Farmers and officials at Westlands Water District, a public agency that supplies water to farms in the valley, have agreed to provide land for what would be one of the world’s largest solar energy complexes, to be built on 30,000 acres.
At peak output, the proposed Westlands Solar Park would generate as much electricity as several big nuclear power plants.
Unlike some renewable energy projects blocked by objections that they would despoil the landscape, this one has the support of environmentalists.
The San Joaquin initiative is in the vanguard of a new approach to locating renewable energy projects: putting them on polluted or previously used land. The Westlands project has won the backing of groups that have opposed building big solar projects in the Mojave Desert and have fought Westlands for decades over the district’s water use. Landowners and regulators are on board, too.
“It’s about as perfect a place as you’re going to find in the state of California for a solar project like this,” said Carl Zichella, who until late July was the Sierra Club‘s Western renewable programs director. “There’s virtually zero wildlife impact here because the land has been farmed continuously for such a long time and you have proximity to transmission, infrastructure and markets.”
Having major corporations advising government isn’t anything new”¦ but in the UK they have begun a refreshing approach. Instead of having major oil companies and other big polluters working hard to water down any legislation aimed at controlling the damage caused by their operations, the UK is taking a different tack and having some of their most prominent corporations become forces for good.
David Cameron’s government took the decisive step of announcing the goal of a 10% cut in carbon in its first year in power, just days after being elected. Now Cameron has taken another firm step down the road to being the “greenest government ever” and has asked for help from some major players. Tesco, Marks & Spencer, and B&Q owners Kingfisher and HSBC will all be providing advice to the government on how exactly it can achieve this 10% target.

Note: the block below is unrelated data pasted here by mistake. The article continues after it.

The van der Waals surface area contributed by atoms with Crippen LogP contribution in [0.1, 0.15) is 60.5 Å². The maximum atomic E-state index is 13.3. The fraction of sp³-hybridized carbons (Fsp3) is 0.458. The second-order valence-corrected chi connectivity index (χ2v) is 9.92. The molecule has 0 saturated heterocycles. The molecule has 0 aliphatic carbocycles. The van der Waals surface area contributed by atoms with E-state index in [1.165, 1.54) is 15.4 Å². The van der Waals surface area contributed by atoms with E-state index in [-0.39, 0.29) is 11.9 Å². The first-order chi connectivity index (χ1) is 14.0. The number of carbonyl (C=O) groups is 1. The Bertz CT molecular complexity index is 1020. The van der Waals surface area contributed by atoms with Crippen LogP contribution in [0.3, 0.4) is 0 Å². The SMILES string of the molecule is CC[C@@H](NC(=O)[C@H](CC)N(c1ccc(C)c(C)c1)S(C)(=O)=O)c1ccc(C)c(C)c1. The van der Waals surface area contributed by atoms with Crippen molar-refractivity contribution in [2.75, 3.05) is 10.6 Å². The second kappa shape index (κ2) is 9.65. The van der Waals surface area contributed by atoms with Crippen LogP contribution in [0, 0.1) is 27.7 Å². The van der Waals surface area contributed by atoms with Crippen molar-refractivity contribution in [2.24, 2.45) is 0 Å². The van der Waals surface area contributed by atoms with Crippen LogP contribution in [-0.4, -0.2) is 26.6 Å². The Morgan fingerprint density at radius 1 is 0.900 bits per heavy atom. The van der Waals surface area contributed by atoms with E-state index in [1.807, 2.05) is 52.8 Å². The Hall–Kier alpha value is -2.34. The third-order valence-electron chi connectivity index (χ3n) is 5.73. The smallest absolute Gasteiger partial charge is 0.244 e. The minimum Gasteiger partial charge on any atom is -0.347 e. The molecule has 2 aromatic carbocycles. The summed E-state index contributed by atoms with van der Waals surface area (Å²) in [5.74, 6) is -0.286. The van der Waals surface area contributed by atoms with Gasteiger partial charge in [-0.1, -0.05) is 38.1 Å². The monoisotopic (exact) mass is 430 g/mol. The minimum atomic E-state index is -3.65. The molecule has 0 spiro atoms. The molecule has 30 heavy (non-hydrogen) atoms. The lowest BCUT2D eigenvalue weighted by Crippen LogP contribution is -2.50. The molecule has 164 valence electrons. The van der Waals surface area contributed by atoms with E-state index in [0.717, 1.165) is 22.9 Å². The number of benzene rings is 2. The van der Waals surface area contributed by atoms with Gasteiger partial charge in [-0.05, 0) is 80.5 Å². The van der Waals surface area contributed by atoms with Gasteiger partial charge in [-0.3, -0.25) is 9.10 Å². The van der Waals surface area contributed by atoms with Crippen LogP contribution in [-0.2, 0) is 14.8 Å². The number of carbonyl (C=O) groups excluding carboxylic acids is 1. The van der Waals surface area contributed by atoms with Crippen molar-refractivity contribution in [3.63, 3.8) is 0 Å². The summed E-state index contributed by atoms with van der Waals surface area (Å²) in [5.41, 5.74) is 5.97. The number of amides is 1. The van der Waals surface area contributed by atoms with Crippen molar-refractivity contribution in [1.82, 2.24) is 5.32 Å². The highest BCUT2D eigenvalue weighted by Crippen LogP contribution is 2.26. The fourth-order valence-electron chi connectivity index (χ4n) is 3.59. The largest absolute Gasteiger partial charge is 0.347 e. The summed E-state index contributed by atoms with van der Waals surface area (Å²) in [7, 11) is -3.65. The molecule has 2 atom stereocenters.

To some, this may seem surprising. How can a supermarket chain, a department store, a home supply store chain and a financial services company be expected to give the UK sound green advice? Simple. They are far ahead of the game and have already become quite green themselves. Super energy saving heroes, if you will.
Take Tesco as an example. In 2007, they were already concerned about the energy efficiency of their stores. In fact, they were so concerned that they had already completed a two-year roll-out of Smartcool technology to 500 Tesco Express stores in order to reduce the energy used by their refrigeration systems. This one measure cut refrigeration energy use by 22%, saving the company thousands of pounds of cash and carbon emissions.
So that’s pretty neat- using the lessons already learned by big business to help government get greener. But perhaps the most impressive part is that they are managing to do this in a coalition government. Aiming for a 10% cut in carbon emissions in a single year sure sounds like green, liberal policy. One which should have Conservatives at the very least worried, if not frothing at the mouth in opposition.
For those of you who consider the green data center movement a fad, there is a new report out from Pike Research that suggests investment in greener facilities will grow rapidly over the next five years. In fact, Pike predicts that so-called green data centers “” with a focus on energy efficiency and environmental design sensitivities “” will generate $41.4 billion in revenue by 2015, representing close to 30 percent of the total data center market.
Three hallmarks of these facilities will be energy efficiency, virtual technology infrastructure and adaptability, meaning that these data centers can respond dynamically to new business needs, new processes and services, and technology innovation. (What’s green in 2015 might necessarily be green in 2016, after all.) Cooling and power infrastructure will represent about 46 of the revenue associated with green data centers over the next five years, followed by investments in more efficient IT equipment, with about 41 percent of the revenue.
In a press release about the report, Pike analyst Eric Woods writes: “Cost of energy has seldom been a concern for IT departments in the past, and there was little incentive to invest in energy efficiency improvements. But as data center energy costs become more visible, the financial benefits of moving to a greener mode of operation are being recognized by CEOs, CFOs and CIOs.”